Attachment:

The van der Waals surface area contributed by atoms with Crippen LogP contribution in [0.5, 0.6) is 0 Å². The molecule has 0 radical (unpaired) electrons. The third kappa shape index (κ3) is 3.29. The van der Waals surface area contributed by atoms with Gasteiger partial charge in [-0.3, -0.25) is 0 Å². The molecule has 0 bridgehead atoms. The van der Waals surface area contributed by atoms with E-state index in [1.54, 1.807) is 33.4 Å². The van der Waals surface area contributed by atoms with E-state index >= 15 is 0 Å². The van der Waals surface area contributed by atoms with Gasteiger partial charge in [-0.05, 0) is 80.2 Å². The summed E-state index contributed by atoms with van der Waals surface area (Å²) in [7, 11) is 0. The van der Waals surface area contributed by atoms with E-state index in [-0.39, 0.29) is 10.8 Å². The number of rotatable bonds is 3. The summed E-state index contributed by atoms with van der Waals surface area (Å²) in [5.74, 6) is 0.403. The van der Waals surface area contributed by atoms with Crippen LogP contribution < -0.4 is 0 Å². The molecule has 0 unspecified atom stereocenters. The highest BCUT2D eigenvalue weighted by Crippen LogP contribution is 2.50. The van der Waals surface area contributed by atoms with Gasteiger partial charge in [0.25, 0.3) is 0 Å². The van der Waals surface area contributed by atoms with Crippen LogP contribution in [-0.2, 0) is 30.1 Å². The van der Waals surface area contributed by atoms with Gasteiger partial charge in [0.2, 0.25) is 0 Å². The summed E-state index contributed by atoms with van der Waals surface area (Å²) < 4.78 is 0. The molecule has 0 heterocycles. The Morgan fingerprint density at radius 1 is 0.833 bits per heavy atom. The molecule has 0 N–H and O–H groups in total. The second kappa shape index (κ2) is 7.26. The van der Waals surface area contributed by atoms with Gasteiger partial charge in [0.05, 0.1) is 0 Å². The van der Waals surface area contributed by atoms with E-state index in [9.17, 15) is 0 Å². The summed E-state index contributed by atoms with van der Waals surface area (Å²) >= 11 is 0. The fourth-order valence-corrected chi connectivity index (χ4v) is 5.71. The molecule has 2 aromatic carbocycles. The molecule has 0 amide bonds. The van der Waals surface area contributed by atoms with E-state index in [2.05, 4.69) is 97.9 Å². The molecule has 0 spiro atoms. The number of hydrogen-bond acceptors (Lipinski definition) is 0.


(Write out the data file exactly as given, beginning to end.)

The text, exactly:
The van der Waals surface area contributed by atoms with Crippen LogP contribution in [0.5, 0.6) is 0 Å². The molecule has 0 radical (unpaired) electrons. The third kappa shape index (κ3) is 3.29. The van der Waals surface area contributed by atoms with Gasteiger partial charge in [-0.3, -0.25) is 0 Å². The molecule has 0 bridgehead atoms. The van der Waals surface area contributed by atoms with E-state index in [1.54, 1.807) is 33.4 Å². The van der Waals surface area contributed by atoms with E-state index >= 15 is 0 Å². The van der Waals surface area contributed by atoms with Gasteiger partial charge in [-0.05, 0) is 80.2 Å². The summed E-state index contributed by atoms with van der Waals surface area (Å²) in [7, 11) is 0. The van der Waals surface area contributed by atoms with E-state index in [-0.39, 0.29) is 10.8 Å². The number of rotatable bonds is 3. The summed E-state index contributed by atoms with van der Waals surface area (Å²) in [5.74, 6) is 0.403. The van der Waals surface area contributed by atoms with Crippen LogP contribution < -0.4 is 0 Å². The molecule has 0 unspecified atom stereocenters. The highest BCUT2D eigenvalue weighted by Crippen LogP contribution is 2.50. The van der Waals surface area contributed by atoms with Gasteiger partial charge in [0.25, 0.3) is 0 Å². The van der Waals surface area contributed by atoms with Crippen LogP contribution in [-0.2, 0) is 30.1 Å². The van der Waals surface area contributed by atoms with Gasteiger partial charge in [0.2, 0.25) is 0 Å². The summed E-state index contributed by atoms with van der Waals surface area (Å²) < 4.78 is 0. The molecule has 0 heterocycles. The Morgan fingerprint density at radius 1 is 0.833 bits per heavy atom. The molecule has 0 N–H and O–H groups in total. The second kappa shape index (κ2) is 7.26. The van der Waals surface area contributed by atoms with Gasteiger partial charge in [0.05, 0.1) is 0 Å². The van der Waals surface area contributed by atoms with E-state index in [9.17, 15) is 0 Å². The summed E-state index contributed by atoms with van der Waals surface area (Å²) >= 11 is 0. The fourth-order valence-corrected chi connectivity index (χ4v) is 5.71. The molecule has 2 aromatic carbocycles. The molecule has 0 amide bonds. The van der Waals surface area contributed by atoms with E-state index in [2.05, 4.69) is 97.9 Å². The molecule has 0 spiro atoms. The number of hydrogen-bond acceptors (Lipinski definition) is 0.